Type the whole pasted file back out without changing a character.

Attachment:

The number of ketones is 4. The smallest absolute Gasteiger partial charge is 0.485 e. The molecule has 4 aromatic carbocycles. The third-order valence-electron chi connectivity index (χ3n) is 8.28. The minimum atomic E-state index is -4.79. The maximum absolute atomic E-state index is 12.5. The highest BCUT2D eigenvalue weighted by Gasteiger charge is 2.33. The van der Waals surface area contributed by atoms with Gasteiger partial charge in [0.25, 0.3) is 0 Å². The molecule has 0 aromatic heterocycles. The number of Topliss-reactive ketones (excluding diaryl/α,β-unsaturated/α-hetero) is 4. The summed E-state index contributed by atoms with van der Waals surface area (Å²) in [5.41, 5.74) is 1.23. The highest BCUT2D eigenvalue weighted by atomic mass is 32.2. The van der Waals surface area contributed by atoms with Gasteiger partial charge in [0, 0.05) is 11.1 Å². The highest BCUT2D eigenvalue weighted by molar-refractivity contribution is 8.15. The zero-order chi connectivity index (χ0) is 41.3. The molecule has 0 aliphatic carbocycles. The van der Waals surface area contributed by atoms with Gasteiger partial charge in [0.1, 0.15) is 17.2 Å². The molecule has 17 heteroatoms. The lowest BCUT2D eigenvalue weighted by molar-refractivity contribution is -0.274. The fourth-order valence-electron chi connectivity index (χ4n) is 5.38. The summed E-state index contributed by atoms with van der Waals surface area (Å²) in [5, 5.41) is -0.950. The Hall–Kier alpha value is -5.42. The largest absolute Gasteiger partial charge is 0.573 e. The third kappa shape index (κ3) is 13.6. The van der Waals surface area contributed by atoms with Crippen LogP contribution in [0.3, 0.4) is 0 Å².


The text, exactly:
The number of ketones is 4. The smallest absolute Gasteiger partial charge is 0.485 e. The molecule has 4 aromatic carbocycles. The third-order valence-electron chi connectivity index (χ3n) is 8.28. The minimum atomic E-state index is -4.79. The maximum absolute atomic E-state index is 12.5. The highest BCUT2D eigenvalue weighted by Gasteiger charge is 2.33. The van der Waals surface area contributed by atoms with Gasteiger partial charge in [0.25, 0.3) is 0 Å². The molecule has 0 aromatic heterocycles. The number of Topliss-reactive ketones (excluding diaryl/α,β-unsaturated/α-hetero) is 4. The summed E-state index contributed by atoms with van der Waals surface area (Å²) in [5.41, 5.74) is 1.23. The highest BCUT2D eigenvalue weighted by atomic mass is 32.2. The van der Waals surface area contributed by atoms with Gasteiger partial charge in [0, 0.05) is 11.1 Å². The highest BCUT2D eigenvalue weighted by molar-refractivity contribution is 8.15. The zero-order chi connectivity index (χ0) is 41.3. The molecule has 0 aliphatic carbocycles. The van der Waals surface area contributed by atoms with Gasteiger partial charge in [0.1, 0.15) is 17.2 Å². The molecule has 17 heteroatoms. The lowest BCUT2D eigenvalue weighted by molar-refractivity contribution is -0.274. The fourth-order valence-electron chi connectivity index (χ4n) is 5.38. The summed E-state index contributed by atoms with van der Waals surface area (Å²) in [5, 5.41) is -0.950. The Hall–Kier alpha value is -5.42. The largest absolute Gasteiger partial charge is 0.573 e. The third kappa shape index (κ3) is 13.6. The van der Waals surface area contributed by atoms with Crippen LogP contribution in [0.3, 0.4) is 0 Å².